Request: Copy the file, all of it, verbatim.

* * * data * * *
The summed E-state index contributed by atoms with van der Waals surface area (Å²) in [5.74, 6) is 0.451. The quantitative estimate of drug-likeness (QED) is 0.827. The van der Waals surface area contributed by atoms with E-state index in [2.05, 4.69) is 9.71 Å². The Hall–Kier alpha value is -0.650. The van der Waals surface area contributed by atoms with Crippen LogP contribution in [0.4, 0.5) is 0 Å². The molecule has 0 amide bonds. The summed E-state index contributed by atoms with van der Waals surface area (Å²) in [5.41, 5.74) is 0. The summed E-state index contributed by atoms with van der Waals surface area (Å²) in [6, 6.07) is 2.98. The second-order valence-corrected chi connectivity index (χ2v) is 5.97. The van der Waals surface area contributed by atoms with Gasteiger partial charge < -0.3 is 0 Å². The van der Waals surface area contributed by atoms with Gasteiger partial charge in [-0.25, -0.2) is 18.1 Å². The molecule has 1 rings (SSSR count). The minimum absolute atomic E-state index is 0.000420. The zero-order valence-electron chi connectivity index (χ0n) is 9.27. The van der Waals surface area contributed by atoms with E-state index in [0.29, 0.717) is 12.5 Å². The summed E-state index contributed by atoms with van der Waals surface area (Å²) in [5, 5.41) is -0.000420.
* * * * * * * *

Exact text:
The summed E-state index contributed by atoms with van der Waals surface area (Å²) in [5.74, 6) is 0.451. The quantitative estimate of drug-likeness (QED) is 0.827. The van der Waals surface area contributed by atoms with E-state index in [2.05, 4.69) is 9.71 Å². The Hall–Kier alpha value is -0.650. The van der Waals surface area contributed by atoms with Crippen LogP contribution in [0.4, 0.5) is 0 Å². The molecule has 0 amide bonds. The summed E-state index contributed by atoms with van der Waals surface area (Å²) in [5.41, 5.74) is 0. The summed E-state index contributed by atoms with van der Waals surface area (Å²) in [6, 6.07) is 2.98. The second-order valence-corrected chi connectivity index (χ2v) is 5.97. The van der Waals surface area contributed by atoms with Gasteiger partial charge < -0.3 is 0 Å². The van der Waals surface area contributed by atoms with Gasteiger partial charge in [-0.25, -0.2) is 18.1 Å². The molecule has 1 rings (SSSR count). The minimum absolute atomic E-state index is 0.000420. The zero-order valence-electron chi connectivity index (χ0n) is 9.27. The van der Waals surface area contributed by atoms with E-state index in [0.29, 0.717) is 12.5 Å². The summed E-state index contributed by atoms with van der Waals surface area (Å²) in [5, 5.41) is -0.000420.